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Detection of Hepatozoon sp. in a Persian leopard (Panthera pardus ciscaucasica).

Abstract

A free-ranging, adult, male Persian leopard (Panthera pardus ciscaucasica) was found at Geloul-Sarani protected zone, province of North-Khorasan, Iran and transported to the Ferdowsi University of Mashhad Veterinary Teaching Hospital. The leopard had normal temperature and respiratory and cardiac frequency, but was significantly dehydrated and had elevated capillary perfusion. The animal also was cachectic, with pale mucus membranes, third-eyelid protrusion, and bilaterally enlarged submandibular lymph nodes. The leopard was stabilized by intensive fluid and electrolyte therapy and hospitalized. In 2 days, the leopard had improved clinically but had severe ataxia and head pressing. Blood smears revealed gamonts of Hepatozoon sp. within some neutrophils. Hematologic and plasma chemistry abnormalities included moderate anemia, leukocytosis, hypocholestrolemia, and hypophosphatemia. In radiographic evaluations, no sign of periosteal reactions or new bone formation was seen on the skull, spine, long bones, pelvis, or vertebrae. The leopard was treated successfully with Tazocin and clindamycin for 1 mo. This is the first detection of a Hepatozoon sp. in wild Felidae in Iran. Because most Iranian wild felids and canids are endangered, knowing whether Hepatozoon infection represents a threat for these animals is important.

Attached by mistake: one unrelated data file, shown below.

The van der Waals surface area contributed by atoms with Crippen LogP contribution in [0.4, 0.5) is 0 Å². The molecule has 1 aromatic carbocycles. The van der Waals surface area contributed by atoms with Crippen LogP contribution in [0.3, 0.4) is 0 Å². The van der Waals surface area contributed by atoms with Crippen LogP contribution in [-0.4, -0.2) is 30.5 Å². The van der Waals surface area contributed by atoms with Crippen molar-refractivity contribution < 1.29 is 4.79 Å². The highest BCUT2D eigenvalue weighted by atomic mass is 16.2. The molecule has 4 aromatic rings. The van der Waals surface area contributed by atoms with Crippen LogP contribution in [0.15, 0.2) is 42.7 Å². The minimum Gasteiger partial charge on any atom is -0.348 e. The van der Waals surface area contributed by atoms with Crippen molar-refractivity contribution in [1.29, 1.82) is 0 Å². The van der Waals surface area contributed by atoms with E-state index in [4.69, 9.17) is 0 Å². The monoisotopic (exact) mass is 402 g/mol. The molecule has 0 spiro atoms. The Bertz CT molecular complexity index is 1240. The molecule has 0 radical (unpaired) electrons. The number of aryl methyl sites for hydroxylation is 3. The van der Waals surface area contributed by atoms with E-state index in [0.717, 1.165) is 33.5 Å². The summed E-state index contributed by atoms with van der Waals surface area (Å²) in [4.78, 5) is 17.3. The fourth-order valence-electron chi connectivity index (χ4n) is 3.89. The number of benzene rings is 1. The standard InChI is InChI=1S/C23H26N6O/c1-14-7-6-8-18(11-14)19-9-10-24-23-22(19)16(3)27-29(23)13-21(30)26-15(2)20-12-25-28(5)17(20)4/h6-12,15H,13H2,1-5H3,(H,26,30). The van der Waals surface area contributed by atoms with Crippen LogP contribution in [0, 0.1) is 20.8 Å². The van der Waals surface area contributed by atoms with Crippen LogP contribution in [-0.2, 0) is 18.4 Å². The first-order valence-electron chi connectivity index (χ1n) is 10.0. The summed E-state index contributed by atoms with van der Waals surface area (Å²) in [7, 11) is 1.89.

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  • Publisher Full Text
  • Authors

    Khoshnegah J, Mohri M, Mirshahi A, Mousavi SJ

    Institution

    Department of Clinical Sciences, Faculty of Veterinary Medicine, Ferdowsi University of Mashhad, Mashhad 9177948974, Iran. jkhoshnegah@gmail.com

    Source

    Journal of wildlife diseases 48:3 2012 Jul pg 776-80

    MeSH

    Animals
    Animals, Wild
    Antiprotozoal Agents
    Apicomplexa
    Endangered Species
    Iran
    Male
    Panthera
    Protozoan Infections, Animal
    Treatment Outcome

    Pub Type(s)

    Case Reports
    Journal Article

    Language

    eng

    PubMed ID

    22740545